Quality is trumping kitsch in Asia.
Shares of large non-bank companies with strong profitability and low leverage are starting to get a lot pricier versus similar firms with not-so-robust fundamentals. By one measure, the premium valuation enjoyed by the bluest of blue chips over their riskier counterparts shot past 25 percent this earnings season. The surge suggests the divergence may be heading toward the 40-percent levels last seen during the taper scare of 2013 or the height of the European sovereign debt crisis in the summer of 2012.
A rising quality premium is usually indicative of investors turning cautious and hiding in the relative safety of fatter operating margins, higher returns on equity and assets, and lower debt-to-equity ratios. The top 100 stocks, picked on those parameters from the 500 largest companies in the Asia-Pacific region, include companies such as Tencent, Taiwan Semiconductor Manufacturing, Japan Tobacco and KDDI. At the opposite end of the spectrum are 100 other large caps, including PetroChina, Sinopec, China Life Insurance and BHP Billiton, selected by reversing the quality criteria.
The former unsurprisingly enjoy higher price-to-earnings multiples, and the gap tends to narrow or widen in tandem with risk appetite. Right now, investors are defensive, and quality premiums are starting to soar. The most secure of Asian stocks currently have an average PE multiple of 19, compared with less than 15 for their flashier rivals. (Interestingly, there's no corresponding spike in the extra price shareholders are willing to pay for quality U.S. stocks, which would appear to indicate that local worries, possibly related to the buildup of debt in China, are causing the nervousness.)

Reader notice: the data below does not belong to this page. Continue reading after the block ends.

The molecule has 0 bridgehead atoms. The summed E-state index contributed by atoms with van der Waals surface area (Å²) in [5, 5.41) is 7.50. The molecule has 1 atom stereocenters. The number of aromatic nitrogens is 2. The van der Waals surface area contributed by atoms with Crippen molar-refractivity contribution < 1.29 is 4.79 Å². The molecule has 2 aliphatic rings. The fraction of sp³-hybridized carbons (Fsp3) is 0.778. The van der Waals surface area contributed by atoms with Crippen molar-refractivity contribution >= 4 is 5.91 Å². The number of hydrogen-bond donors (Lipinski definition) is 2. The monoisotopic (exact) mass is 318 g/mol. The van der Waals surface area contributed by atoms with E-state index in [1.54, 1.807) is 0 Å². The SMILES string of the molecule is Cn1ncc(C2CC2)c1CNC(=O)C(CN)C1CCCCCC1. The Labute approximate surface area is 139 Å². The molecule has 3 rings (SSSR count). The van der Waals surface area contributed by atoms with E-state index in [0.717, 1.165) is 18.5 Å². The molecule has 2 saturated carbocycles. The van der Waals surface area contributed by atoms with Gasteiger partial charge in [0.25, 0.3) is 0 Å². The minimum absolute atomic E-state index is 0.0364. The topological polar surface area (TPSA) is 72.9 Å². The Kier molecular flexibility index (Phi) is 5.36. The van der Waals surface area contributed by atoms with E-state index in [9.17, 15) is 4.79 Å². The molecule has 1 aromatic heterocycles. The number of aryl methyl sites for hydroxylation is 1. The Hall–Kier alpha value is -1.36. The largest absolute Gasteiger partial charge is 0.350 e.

The median top-notch stock in Asia has an assets-to-equity, or leverage, ratio of about 1.5, compared with 3.3 for the median riskier security. Typically belonging to consumer, technology, telecom or health-care industries, these conservative firms also have superior profitability. Their 21 percent median operating profit margin and 13 percent return on assets are six and 10 times as high respectively as the median cyclical heavyweight, quite likely to be in energy or materials.
But do these differences pay? In turbulent times, yes.
Over the past five years, a market capitalization-weighted index of high-quality Asian stocks has returned 24 percent in dollar terms, versus 13 percent for lower-quality peers. While that premium might appear rich to some -- especially those who take the view the commodity downturn is over -- safety-first investors may push the valuations of a more defensive portfolio higher.
If the next 12 months are anything like the spring of 2012 or summer of 2013, and if China-related concerns intensify, that cautious camp could win the bet.
This column does not necessarily reflect the opinion of Bloomberg LP and its owners.
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